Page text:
Considering the Towards the Anti-Mac article:
Radagast made a follow up and adressed ncm about a possible pseudo-english parsing shell. There is a fatal inherent flaw to such a shell, but it also made an old idea of mine resurface. Thus:
The name says it all: "pseudo-english". Obviously you'd want pseudo-german as well. Even considering a pseudo-japanese one is daunting to say the least. Porting such a shell to the different semantic structures (or tendencies towards such structures) of different natural languages is not practical.
Lets imagine some kind of scratchboard where you could mix representations of various acts (picked from tables divided according to the nature of the various tasks). Just like using redirection or variables in a shell script, the user would connect the representations using arrows. Thus forming a directed graph -- possibly a cyclic one with conditions for termination.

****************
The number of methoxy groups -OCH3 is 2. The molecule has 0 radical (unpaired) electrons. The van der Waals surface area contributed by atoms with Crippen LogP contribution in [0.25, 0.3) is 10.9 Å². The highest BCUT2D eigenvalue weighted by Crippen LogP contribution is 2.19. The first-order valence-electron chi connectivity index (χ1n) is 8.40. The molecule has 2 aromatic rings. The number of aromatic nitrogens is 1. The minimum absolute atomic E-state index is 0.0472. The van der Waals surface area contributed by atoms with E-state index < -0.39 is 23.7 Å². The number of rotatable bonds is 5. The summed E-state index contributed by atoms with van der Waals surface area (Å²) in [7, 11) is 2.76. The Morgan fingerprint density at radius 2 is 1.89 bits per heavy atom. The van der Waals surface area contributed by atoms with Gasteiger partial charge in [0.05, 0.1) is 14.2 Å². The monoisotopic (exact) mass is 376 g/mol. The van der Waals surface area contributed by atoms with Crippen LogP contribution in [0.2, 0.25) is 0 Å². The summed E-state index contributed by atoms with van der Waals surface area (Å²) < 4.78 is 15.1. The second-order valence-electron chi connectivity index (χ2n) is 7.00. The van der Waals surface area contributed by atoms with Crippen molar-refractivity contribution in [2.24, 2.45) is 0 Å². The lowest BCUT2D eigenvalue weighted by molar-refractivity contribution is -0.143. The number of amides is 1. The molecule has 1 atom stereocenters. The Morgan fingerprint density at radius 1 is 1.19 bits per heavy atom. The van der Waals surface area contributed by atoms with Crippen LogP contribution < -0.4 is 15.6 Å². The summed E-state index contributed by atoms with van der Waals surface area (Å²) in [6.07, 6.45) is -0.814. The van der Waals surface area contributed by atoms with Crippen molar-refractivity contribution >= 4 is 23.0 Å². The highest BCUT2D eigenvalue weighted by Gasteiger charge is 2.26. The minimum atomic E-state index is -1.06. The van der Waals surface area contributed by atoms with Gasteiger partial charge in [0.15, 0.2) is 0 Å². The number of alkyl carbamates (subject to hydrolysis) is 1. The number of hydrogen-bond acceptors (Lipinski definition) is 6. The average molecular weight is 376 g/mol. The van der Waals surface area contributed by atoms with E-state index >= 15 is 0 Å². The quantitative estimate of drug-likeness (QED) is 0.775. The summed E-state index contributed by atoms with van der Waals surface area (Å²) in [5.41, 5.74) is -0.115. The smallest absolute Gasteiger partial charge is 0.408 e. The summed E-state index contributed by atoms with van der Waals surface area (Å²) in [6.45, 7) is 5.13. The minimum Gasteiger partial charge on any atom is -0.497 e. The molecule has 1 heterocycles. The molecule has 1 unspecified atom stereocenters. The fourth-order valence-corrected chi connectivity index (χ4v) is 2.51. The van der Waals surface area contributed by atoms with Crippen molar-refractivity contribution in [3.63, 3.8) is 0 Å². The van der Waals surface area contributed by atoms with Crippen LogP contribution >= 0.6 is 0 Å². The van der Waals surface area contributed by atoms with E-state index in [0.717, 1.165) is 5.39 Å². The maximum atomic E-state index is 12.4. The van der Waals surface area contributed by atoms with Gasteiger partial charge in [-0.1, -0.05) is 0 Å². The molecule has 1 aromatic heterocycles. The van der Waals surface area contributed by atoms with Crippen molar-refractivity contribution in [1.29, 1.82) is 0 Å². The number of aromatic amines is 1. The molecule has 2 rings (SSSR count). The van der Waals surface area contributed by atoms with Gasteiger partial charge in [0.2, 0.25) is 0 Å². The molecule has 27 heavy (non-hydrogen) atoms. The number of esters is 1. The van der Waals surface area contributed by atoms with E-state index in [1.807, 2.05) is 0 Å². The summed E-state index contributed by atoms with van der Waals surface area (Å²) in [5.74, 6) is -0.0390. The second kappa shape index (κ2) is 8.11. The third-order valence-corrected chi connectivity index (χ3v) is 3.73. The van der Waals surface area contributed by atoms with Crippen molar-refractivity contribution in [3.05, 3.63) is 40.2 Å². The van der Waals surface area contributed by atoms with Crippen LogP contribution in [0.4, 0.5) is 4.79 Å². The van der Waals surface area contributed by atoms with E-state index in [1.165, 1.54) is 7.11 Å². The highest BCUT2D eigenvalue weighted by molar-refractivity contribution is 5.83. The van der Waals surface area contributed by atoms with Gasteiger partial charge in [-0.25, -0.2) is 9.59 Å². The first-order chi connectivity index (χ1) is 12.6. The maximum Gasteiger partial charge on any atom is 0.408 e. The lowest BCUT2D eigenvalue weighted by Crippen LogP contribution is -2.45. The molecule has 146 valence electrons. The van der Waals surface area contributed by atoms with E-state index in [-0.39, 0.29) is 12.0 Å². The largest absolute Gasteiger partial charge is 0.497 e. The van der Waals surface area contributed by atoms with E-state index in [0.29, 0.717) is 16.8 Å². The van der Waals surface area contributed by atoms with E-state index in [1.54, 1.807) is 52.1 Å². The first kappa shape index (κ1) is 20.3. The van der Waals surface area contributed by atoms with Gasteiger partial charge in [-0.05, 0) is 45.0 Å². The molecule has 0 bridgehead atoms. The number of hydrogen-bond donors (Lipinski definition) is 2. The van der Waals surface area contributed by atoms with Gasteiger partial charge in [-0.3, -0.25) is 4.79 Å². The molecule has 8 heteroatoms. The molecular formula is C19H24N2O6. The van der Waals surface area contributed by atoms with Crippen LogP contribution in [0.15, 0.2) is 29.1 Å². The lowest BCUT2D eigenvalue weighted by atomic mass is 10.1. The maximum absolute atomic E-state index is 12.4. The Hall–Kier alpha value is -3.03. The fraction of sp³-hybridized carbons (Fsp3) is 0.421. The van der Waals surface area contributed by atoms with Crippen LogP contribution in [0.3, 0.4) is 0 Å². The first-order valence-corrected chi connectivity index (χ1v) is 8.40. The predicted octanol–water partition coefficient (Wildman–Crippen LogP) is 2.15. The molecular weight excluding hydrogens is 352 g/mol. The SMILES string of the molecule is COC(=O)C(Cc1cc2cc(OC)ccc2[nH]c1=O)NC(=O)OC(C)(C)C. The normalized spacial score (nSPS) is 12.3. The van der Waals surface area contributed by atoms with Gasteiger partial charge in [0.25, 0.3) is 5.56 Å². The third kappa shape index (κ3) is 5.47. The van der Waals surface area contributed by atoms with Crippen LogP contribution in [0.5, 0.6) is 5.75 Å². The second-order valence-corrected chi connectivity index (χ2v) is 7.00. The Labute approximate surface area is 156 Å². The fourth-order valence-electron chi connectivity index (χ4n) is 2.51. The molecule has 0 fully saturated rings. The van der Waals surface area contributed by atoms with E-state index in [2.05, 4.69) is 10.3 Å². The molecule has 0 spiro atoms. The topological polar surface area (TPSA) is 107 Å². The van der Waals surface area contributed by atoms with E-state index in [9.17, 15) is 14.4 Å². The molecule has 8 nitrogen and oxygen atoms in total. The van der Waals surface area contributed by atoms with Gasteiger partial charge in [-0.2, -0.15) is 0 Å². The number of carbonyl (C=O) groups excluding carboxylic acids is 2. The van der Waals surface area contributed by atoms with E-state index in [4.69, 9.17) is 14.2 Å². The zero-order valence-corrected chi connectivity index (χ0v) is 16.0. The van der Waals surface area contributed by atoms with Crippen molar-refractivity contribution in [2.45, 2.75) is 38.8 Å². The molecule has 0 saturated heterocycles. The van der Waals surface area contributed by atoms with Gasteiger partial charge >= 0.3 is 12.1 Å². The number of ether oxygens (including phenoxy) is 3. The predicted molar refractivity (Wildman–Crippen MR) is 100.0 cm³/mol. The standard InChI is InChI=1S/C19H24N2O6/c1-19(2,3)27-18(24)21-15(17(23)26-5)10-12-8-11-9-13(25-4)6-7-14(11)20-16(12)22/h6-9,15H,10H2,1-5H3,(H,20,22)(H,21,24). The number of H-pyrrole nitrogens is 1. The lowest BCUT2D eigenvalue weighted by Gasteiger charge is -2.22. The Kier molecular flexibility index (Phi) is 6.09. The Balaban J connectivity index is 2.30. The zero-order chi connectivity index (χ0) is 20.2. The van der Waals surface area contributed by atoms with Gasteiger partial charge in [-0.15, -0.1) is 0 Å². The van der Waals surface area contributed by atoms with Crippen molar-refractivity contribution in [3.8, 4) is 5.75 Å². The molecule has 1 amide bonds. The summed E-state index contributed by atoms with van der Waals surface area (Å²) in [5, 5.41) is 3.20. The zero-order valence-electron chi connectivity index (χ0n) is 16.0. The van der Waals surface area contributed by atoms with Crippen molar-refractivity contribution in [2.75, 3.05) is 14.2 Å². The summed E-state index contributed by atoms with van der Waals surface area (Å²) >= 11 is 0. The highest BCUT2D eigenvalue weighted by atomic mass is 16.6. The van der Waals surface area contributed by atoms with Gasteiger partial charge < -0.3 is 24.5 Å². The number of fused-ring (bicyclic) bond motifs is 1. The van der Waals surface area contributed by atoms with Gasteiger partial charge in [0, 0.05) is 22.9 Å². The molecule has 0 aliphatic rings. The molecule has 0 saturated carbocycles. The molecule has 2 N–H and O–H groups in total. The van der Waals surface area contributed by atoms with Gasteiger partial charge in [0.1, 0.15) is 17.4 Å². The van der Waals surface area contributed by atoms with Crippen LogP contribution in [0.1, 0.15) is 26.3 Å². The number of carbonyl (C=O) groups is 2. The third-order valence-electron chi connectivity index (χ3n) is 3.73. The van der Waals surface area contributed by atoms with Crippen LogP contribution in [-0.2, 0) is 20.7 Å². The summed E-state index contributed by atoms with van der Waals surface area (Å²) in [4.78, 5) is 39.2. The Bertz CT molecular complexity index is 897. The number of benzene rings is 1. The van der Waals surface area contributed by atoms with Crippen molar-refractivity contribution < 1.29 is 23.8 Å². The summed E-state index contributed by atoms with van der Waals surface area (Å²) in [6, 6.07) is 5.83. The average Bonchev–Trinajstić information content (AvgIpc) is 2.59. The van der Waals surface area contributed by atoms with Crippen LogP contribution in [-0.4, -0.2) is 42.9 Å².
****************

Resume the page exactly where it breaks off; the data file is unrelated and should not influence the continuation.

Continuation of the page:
The acts would require the user to fill in parameters (in popups or whatever) just like a shell command does.
When a graph is constructed it could be saved as a new act, thus adding to the table of pickable acts.
Acts (or graphs of acts) could then be used as traditional scripts that the user executes manually or assigns to cron-like or event-driven agents. The acts could however also be used interactively by simply executing some act and adding subsequent ones as necessary. Backtracking would be possible since a session with history would exist naturally in form of the directed graph formed by the acts.
Finally, only the program managing the sets of acts (and the popups for various acts) would require translation between different natural languages. The acts themselves or the machinery underneath would require no knowledge of natural(-like) language to function.
The construction of original acts would still require skill in putting together shell scripts, but it wouldn't be a prerequisite for using existing ones.
How about that?